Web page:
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As major media outlets, world governments and aid groups remain laser focused on Russia’s war on Ukraine, the first Black director of the World Health Organization hinted that racism is playing a role in the lack of concern for the ongoing humanitarian crisis in Ethiopia.
Since Russian President Vladimir Putin launched an attack on neighboring Ukraine on Feb. 24, the Western world has remained focused on a battle that many fear could lead to nuclear war. Most recently, the United Nations has called for a demilitarized zone around a Ukrainian nuclear power plant, according to Reuters.
Months after Russia took control over the Zaporizhzhia power plant in March, shelling near Europe’s largest power plant has the world concerned of another Chernobyl-style nuclear catastrophe. Both Russia and Ukraine have blamed each other for the continued shelling.
Yet, this week WHO Director Dr. Tedros Adhanom Ghebreyesus warned the world to pay attention to another humanitarian crisis over 4,000 miles away in Ethiopia.
Since November 2020, a Civil War in Ethiopia between ethnic Tigrayan forces and federal Ethiopian forces has led to a humanitarian crisis impacting more than 6 million people.
WHO Director Ghebreyesus has accused the Western world of turning a blind eye due to “the colour of the skin of the people,” The Guardian reported on Thursday.
Background on Ethiopian Civil War
Back in November 2020, Ethiopia began military operations in the Tigray region against the regional ruling party, the Tigray People’s Liberation Front, which used to rule the country. According to Human Rights Watch, the Ethiopian federal forces attacked civilian structures in Tigrayan towns, “including hospitals, schools, factories and businesses.”
The conflict forced over 2 million people to flee their homes and left over 2 million more in need of humanitarian assistance.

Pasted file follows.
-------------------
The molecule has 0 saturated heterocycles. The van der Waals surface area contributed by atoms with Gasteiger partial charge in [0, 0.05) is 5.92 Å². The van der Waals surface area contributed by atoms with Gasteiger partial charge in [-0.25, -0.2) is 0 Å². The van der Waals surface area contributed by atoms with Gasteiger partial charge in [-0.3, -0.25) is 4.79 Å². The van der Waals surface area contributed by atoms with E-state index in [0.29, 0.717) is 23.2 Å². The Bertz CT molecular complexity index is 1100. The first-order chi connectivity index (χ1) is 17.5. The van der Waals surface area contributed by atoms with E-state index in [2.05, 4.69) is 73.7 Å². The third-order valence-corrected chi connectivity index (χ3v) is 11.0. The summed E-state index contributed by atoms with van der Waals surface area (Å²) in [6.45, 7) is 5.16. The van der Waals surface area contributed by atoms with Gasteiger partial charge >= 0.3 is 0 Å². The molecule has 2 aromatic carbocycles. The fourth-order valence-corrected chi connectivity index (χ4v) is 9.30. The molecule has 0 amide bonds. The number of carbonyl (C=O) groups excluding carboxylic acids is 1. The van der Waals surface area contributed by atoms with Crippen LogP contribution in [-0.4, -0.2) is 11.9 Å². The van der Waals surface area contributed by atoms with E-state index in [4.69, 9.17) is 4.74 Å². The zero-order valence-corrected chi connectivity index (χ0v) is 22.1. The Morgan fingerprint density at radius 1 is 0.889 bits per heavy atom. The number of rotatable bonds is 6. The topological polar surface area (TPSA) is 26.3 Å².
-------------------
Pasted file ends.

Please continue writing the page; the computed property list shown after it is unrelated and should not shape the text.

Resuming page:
Ethiopia’s Prime Minister Abiy Ahmed was once celebrated by the outside world as a peacemaker for bringing an end to the 20-year stalemate between neighboring country Eritrea. But worldwide support for his leadership has soured after his invasion of the Tigrayan region, which has created one of the worst humanitarian crises in the world.
Now, Tigrayan forces, Eritrean forces, and Ethiopian federal forces continue to battle as millions of civilian lives hang in the balance.
WHO director calls out color bias in humanitarian aid
Decades before Dr. Tedros Adhanom Ghebreyesus became the first African leader of the World Health Organization, the ethnic Tigrayan was himself a child of war growing up in Ethiopia.
“The sound of gunfire and shells whistling through the air; the smell of smoke after they struck; tracer bullets in the night sky; the fear; the pain; the loss – these things have stayed with me throughout my life, “ he told the World Health Assembly this year.
Now, he’s blasting countries for not doing more to address humanitarian crises in African and Middle Eastern countries, such as Yemen, Syria Afghanistan and Ethiopia.
For instance, while the United States under the Biden Administration has sent more than $54 billion in aid and military equipment to Ukraine to push back against Russia, the US has sent roughly $488 million to Ethiopia, according to a July press release from USAID.
To put it plainly, that means compared to the aid sent to Ukraine, only 1% of that amount has been sent to Ethiopia.
WHO director asks world to “uphold humanity” amid humanitarian crisis
“I haven’t heard in the last few months any head of state talking about the Tigray situation anywhere in the developed world. Anywhere. Why?” Tedros asked. “Maybe the reason is the colour of the skin of the people in Tigray.”
Meanwhile, throughout the conflict in Ethiopia, journalists have not been allowed to report inside the country, and for months little humanitarian relief reached the people in need.
While Ghebreyesus acknowledged the global risk of nuclear war in the Russian conflict with Ukraine, he made it clear his belief that racism is playing a role in which countries receive global support and resources amid a humanitarian crisis.
“Nowhere in the world you would see this level of cruelty, where it’s a government [that] punishes 6 million of its people for more than 21 months,” the WHO chief said. “The only thing we ask is: ‘Can the world come back to its senses and uphold humanity?’”
On Wednesday, Ethiopia’s foreign ministry announced a proposal for peace that would “lead to the conclusion of ceasefire.” The proposal would be shared with African Union envoy working on mediation. Yet, the proposal was dismissed by the Tigrayan leadership.
“If anything, the Abiy Ahmed regime has made it abundantly clear that it has no appetite for peaceful negotiations except as delaying tactics,” Tigray forces spokesperson Getachew Reda responded as both sides continue battling amid the humanitarian crisis.